25. Thank you so much for this post. I have been freelancing for ten years but, after the birth of my daughter, I have struggled somewhat to recapture the highs of my early days (I started my career writing for New Woman and more recently have ended up being paid peanuts for local mags writing about lifestyle assistance aids – the reverse journey!). I am going to try to start again and get some confidence up.

    I was so sorry to read about what happened to you in your life but kudos to you for turning it into something so positive. You’re an inspiration!


    • Butterflyist says:

      Thanks Sam – tough times can certainly bring about surprising life changes. At the end of the day we have no choice but to go on though do we? I think you need to take the ‘try’ out of that sentence though – cos I know what you *meant* to say is “I am going to start again and get some confidence up” :)

  26. A great post, Andrea, and very inspirational.

    Of course I remember your first emails and it’s great to see how well you’ve done since then!

  27. Hello Andrea!

    Thank you for sharing your experience, strength, and hope for all of us women who are starting out in the writing work force. I’m a college student, and I can’t help but be inspired by your words to act now rather than later. :D

  28. Hello – having been directed to your blog by the fab guardian articles on setting up your own blog, I was really interested to read your post, above, about how you got into freelancing.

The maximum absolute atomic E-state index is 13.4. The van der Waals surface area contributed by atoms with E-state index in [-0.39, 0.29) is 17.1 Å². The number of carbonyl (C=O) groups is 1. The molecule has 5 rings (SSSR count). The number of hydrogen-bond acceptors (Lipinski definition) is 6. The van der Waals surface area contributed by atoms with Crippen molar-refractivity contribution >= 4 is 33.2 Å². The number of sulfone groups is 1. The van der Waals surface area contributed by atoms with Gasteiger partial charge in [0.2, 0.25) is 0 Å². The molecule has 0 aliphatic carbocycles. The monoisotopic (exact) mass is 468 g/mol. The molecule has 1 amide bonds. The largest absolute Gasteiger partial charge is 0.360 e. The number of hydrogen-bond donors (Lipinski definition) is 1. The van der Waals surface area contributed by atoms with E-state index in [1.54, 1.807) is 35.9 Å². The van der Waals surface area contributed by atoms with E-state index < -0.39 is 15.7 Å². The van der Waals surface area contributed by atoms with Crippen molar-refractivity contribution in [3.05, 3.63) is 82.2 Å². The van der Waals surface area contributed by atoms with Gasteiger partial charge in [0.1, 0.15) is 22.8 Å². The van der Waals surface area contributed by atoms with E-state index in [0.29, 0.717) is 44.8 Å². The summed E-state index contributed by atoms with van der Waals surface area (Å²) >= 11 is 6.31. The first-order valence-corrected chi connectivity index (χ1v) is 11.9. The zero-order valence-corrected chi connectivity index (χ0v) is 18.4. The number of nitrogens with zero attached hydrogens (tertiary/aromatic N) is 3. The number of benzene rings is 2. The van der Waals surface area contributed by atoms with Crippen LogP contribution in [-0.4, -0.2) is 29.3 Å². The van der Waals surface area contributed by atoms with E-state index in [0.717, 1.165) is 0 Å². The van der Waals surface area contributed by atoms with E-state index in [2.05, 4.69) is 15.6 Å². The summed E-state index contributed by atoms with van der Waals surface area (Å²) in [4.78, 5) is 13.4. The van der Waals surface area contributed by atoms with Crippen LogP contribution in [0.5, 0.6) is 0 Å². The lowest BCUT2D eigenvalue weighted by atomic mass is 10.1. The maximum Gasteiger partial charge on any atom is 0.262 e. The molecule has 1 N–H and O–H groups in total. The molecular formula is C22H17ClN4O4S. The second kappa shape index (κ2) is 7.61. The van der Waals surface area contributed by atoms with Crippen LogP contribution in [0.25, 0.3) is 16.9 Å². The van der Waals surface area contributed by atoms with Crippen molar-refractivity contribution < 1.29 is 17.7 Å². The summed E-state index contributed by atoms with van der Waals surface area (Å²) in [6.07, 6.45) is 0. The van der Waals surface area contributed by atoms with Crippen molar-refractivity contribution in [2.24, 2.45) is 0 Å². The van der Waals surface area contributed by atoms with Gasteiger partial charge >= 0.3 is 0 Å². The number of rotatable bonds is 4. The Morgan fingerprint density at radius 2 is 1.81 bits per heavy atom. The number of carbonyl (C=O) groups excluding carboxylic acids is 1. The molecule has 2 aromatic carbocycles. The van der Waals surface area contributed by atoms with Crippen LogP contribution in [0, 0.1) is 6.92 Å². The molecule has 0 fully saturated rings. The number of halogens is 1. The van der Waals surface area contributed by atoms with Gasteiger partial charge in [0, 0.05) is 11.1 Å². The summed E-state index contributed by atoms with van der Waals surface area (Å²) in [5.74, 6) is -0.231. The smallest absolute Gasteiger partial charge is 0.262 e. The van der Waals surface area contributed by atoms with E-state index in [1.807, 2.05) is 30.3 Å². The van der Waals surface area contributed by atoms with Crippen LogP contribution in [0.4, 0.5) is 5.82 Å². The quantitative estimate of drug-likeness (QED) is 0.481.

I’m currently in a bout of post- redundancy reappraisal, and have decided that I could do a lot worse than trying to develop a freelance writing line – at best, I might make a few quid out of it; at the very least, it will give me something sensible to concentrate on, while I ping pong back and forth between claiming JSA and working rather dull temp jobs.

    I’m concerned that I don’t have a very thick skin, and don’t take the whole ‘rejection’ thing as well as I might. On the plus side, I’ve had pretty positive responses, feedback and results from the isolated bits and bobs of writing stuff that I’ve done in the past, so….I emailed my first pitch (to Mslexia magaszine) yesterday, and am just following up a couple of leads for a second.

    If anyone’s interested, I can add Catherine Quinn’s NO CONTACTS? NO PROBLEM and READY, AIM, SPECIALISE by Kelly James Enger to the recommended reading list – I found Catherin’s book, in particular, a really useful, practical approach to getting published.

    • Butterflyist says:

      Hi Sarah – thanks for your comment. and those recommendations. I know Kelly James Enger but haven’t heard of Catherine Quinn’s book, shall have to check it out! If you’ve been getting some positive responses that sounds fab. Do some mind training on the thick skin part!

  29. Aidan Phillips says:

    Hi Andrea,

    Im an aspiring young journalist about to embark on a Journalism undergraduate degree, so thanks immensely for the advice and contacts. I’ve always wondered how to get a hold of case studies and possible information for investigative articles, so I cant stress enough how useful that final list should prove to be.

    Im ambitious, and my aim is to investigate wider issues in depth in the aim of producing one or more articles worthy of national publication. In your opinion, do you think that an editor would be biased against my age (late teens)? This is including the fact that I can provide evidence of my byline in publications (mainly reviews) and freelance article into my own personal investigations.

    Again, thanks for writing this. Its a trademakr of a good journalist that you made it as useful as it was interesting to read